OpsMgr agents will make use of the information we have just stored in AD when they are installed either using an appropriately configured command line or when they are installed manually.
Below is a sample command line that details all of the options that are available for configuration using this option. The one of interest for this example is the USE_SETTINGS_FROM_AD switch.
msiexec.exe /i \\path\Directory\MOMAgent.msi /qn /l*v \logs\MOMAgent_install.log
USE_SETTINGS_FROM_AD=0 MANAGEMENT_GROUP=<MG_Name> MANAGEMENT_SERVER_DNS=<MSDNSName>
The key page of interest in the install wizard is shown below. Remove the check mark from ‘specify management group information’. It is not a needed option when we will be retrieving our choices from AD.
A quick glance at the OperationsManager event log on the agent after install will verify whether or not settings were retrieved from AD as they should have been. If they were there will be an event similar to the following present.
To verify any agent is configured for AD integration, just check it's registry and you will be able to tell. The registry key is of interest is shown below. Note that the default configuration (such as in the case of an agent push) is to have AD integration disabled. Turning it on post-agent install can be done but requires the registry change and a service restart be done either manually or by some automated method (script, policy, etc)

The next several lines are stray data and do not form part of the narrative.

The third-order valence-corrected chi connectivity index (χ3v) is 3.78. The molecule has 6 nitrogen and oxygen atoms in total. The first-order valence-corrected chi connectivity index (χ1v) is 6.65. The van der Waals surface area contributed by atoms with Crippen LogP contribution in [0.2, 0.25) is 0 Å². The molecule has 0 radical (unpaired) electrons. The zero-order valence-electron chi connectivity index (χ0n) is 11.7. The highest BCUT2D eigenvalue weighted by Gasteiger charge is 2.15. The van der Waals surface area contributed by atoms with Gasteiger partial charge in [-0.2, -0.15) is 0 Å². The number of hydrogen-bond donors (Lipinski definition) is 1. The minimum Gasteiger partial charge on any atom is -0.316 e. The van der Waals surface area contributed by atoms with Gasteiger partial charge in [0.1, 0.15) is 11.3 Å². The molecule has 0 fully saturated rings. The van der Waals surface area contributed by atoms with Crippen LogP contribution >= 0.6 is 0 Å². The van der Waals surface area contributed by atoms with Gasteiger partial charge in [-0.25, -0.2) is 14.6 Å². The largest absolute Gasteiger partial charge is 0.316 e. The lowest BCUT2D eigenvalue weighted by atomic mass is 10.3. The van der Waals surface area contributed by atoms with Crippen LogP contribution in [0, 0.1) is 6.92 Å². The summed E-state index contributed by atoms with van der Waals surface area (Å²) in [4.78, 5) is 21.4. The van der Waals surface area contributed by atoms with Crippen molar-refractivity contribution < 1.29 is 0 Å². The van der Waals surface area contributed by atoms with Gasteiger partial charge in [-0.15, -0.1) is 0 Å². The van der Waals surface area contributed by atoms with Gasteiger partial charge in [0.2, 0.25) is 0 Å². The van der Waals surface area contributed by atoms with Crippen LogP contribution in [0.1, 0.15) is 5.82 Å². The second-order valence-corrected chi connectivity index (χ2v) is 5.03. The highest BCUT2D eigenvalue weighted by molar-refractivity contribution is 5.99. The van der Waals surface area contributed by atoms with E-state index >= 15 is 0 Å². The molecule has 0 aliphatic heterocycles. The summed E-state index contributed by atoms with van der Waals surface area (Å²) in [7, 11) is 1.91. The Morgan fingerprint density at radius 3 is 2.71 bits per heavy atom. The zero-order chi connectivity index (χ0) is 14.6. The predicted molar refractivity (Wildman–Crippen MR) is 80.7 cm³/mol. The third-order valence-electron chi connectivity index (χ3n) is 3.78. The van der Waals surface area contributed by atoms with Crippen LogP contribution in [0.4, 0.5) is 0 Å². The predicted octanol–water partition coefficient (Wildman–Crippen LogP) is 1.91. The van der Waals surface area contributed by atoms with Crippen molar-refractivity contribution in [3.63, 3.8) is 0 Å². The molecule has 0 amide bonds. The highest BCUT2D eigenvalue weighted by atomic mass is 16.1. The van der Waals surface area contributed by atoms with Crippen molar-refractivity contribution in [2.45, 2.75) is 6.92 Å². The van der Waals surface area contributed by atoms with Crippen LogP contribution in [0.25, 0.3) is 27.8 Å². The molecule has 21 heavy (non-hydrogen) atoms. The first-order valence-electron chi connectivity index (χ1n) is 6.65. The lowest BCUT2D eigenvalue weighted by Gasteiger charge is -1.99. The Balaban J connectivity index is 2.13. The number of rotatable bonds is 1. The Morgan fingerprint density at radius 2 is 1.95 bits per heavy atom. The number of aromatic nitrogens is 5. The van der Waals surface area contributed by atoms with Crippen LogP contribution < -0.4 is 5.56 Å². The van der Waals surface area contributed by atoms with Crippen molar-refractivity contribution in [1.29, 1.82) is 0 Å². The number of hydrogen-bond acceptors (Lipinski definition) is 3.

Note: There has been a fair amount of misunderstanding regarding the EnableADIntegration registry key. This key exists on both the agent and management servers but should never be manipulated on the management servers. Early documentation, including the initial release of this document and even the OpsMgr Unleashed book, incorrectly make reference to changing this registry key on management servers.
We previously discussed how polling and changes are handled on the server side - but what about the agent side? Once an agent is installed, how often does it check back in to determine if there are any changes? the same interval holds - once an hour. This can be configured if desired - just edit the following registry key
Create a DWORD value named “ADPollIntervalMinutes” and set it to the period you wish for the healthservice to check AD for new config.